# Homework Help: Implicit Differentiation problem

1. Jul 9, 2007

### suxatphysix

1. The problem statement, all variables and given/known data

Find dy/dx by implicit differentiation when it is known that y^2 + xsiny = 4

2. Relevant equations

3. The attempt at a solution

2y dy/dt + xcosy dy/dt + siny = 0

2y dy/dt + xcosy dy/dt = -siny

dy/dt + dy/dt = -siny/2y/xcosy

I'm sure I'm doing it wrong so I stopped right there. What am I doing it wrong and how do I solve it?

Thanks

2. Jul 9, 2007

### bob1182006

you're looking for dy/dx not dy/dt o.o, but assuming by dt you mean dx then in the 2nd line of your attempt you should pull out the dy/dt and the answer will be easy from there.

3. Jul 9, 2007

### suxatphysix

dy/dx = -siny/2y+xcosy

4. Jul 9, 2007

### Dick

It would be if you would parenthesize the denominator.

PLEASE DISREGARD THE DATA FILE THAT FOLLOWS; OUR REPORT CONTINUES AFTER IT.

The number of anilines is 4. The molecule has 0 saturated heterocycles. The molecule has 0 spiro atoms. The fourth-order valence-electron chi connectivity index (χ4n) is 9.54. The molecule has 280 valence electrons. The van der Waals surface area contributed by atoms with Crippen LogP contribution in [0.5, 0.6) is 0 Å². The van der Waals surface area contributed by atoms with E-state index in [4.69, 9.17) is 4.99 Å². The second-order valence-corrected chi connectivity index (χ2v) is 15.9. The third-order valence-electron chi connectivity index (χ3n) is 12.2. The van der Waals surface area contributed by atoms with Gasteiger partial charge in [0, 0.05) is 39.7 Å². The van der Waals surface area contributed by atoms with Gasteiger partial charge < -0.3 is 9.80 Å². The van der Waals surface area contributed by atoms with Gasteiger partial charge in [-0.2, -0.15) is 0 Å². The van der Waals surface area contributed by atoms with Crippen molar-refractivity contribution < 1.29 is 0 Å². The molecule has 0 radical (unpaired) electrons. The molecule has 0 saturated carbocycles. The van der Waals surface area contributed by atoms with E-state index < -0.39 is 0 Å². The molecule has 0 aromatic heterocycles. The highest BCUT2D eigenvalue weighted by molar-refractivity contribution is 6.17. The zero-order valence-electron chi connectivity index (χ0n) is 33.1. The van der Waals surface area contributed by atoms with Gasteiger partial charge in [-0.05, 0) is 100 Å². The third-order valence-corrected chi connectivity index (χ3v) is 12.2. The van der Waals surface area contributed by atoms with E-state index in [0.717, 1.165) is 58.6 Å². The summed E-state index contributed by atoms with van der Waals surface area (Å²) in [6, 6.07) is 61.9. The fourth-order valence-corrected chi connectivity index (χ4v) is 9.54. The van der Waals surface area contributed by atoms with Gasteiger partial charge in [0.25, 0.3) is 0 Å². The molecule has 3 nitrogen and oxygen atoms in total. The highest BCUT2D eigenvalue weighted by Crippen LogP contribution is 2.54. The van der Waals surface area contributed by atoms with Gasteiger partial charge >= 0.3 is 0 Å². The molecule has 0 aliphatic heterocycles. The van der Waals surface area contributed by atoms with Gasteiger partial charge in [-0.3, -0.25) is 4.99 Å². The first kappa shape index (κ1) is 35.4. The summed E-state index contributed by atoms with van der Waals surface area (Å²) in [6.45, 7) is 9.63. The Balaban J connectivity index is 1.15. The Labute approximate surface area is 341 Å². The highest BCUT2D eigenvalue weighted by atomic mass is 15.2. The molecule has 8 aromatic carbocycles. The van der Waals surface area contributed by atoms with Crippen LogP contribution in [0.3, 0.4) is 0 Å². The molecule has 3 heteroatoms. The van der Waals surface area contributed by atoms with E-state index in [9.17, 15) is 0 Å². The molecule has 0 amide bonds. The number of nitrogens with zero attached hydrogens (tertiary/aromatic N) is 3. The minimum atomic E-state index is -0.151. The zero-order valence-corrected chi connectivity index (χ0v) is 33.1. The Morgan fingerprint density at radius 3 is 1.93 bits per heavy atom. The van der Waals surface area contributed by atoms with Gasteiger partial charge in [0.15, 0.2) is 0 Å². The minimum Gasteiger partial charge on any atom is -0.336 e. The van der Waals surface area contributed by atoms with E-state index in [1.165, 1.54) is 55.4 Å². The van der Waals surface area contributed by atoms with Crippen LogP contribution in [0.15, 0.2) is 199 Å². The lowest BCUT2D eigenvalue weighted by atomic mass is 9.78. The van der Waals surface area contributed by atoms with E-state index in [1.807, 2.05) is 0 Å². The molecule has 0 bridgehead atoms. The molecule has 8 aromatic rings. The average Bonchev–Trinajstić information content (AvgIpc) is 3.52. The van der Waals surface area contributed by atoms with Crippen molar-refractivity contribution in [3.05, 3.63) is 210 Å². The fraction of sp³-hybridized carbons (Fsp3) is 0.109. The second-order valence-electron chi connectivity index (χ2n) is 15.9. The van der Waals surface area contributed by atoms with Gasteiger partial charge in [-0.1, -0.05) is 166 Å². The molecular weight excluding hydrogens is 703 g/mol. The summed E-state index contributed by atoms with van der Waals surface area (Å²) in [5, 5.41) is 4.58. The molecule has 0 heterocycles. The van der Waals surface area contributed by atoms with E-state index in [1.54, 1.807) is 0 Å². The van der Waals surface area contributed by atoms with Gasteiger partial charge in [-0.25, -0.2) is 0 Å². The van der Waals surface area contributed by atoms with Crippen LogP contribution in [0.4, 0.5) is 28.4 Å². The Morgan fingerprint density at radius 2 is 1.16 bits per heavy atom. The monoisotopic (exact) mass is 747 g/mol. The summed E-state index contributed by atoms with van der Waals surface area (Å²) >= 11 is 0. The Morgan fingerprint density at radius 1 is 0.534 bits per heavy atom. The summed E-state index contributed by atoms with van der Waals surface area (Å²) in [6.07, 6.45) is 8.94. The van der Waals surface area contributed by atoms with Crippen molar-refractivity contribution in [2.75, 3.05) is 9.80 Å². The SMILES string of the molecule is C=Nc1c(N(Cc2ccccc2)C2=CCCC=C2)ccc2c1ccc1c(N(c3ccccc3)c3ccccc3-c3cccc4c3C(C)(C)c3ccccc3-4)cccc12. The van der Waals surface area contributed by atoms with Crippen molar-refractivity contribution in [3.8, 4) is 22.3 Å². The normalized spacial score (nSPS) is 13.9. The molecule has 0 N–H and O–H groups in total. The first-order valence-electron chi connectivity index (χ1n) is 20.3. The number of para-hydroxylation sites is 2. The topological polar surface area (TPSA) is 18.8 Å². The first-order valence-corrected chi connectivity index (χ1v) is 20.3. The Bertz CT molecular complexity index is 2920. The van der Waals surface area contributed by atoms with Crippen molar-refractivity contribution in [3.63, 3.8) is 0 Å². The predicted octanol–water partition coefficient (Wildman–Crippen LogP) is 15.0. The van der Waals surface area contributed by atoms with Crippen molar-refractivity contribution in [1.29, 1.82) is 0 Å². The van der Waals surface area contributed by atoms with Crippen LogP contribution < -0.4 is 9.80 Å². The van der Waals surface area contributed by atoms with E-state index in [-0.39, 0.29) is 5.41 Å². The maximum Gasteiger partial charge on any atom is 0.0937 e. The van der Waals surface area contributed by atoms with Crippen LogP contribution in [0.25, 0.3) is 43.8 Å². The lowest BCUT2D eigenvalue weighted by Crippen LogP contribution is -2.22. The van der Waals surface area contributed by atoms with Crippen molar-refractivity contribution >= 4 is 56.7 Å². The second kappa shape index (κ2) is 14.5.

5. Jul 9, 2007

### suxatphysix

dy/dx = -siny/(2y+xcosy) ? What's that's do

6. Jul 9, 2007

### Dick

It distinguishes between -(siny/(2y))+(xcosy) and -siny/(2y+xcosy). Which are two quite different expressions. But look the same if you omit the parentheses.

Last edited: Jul 9, 2007
7. Jul 9, 2007

### Fizix

$$\frac{d}{dx}(y^2+x\sin(y)) = 0$$

$$=2y\left(\frac{dy}{dx}\right)+\left[\frac{d}{dx}x\cdot\sin(y)+\frac{d}{dx}\sin(y)\cdot x\right]=0$$

$$= 2y\left(\frac{dy}{dx}\right) + \left[\sin(y) + x\cdot\cos(y)\left(\frac{dy}{dx}\right)\right]= 2y\left(\frac{dy}{dx}\right) + \sin(y) + x\cos(y)\left(\frac{dy}{dx}\right) = 2y\left(\frac{dy}{dx}\right) + x\cos(y)\left(\frac{dy}{dx}\right) + \sin(y) = 0$$

$$= \left(\frac{dy}{dx}\right)(2y+x\cos(y)) + \sin(y) = 0$$

$$= \left(\frac{dy}{dx}\right)(2y+x\cos(y)) = -\sin(y)$$

$$\left(\frac{dy}{dx}\right) = \frac{-\sin(y)}{(2y+x\cos(y))}$$

Edit: I'm late by about 25 minutes.

8. Jul 9, 2007

cool thanks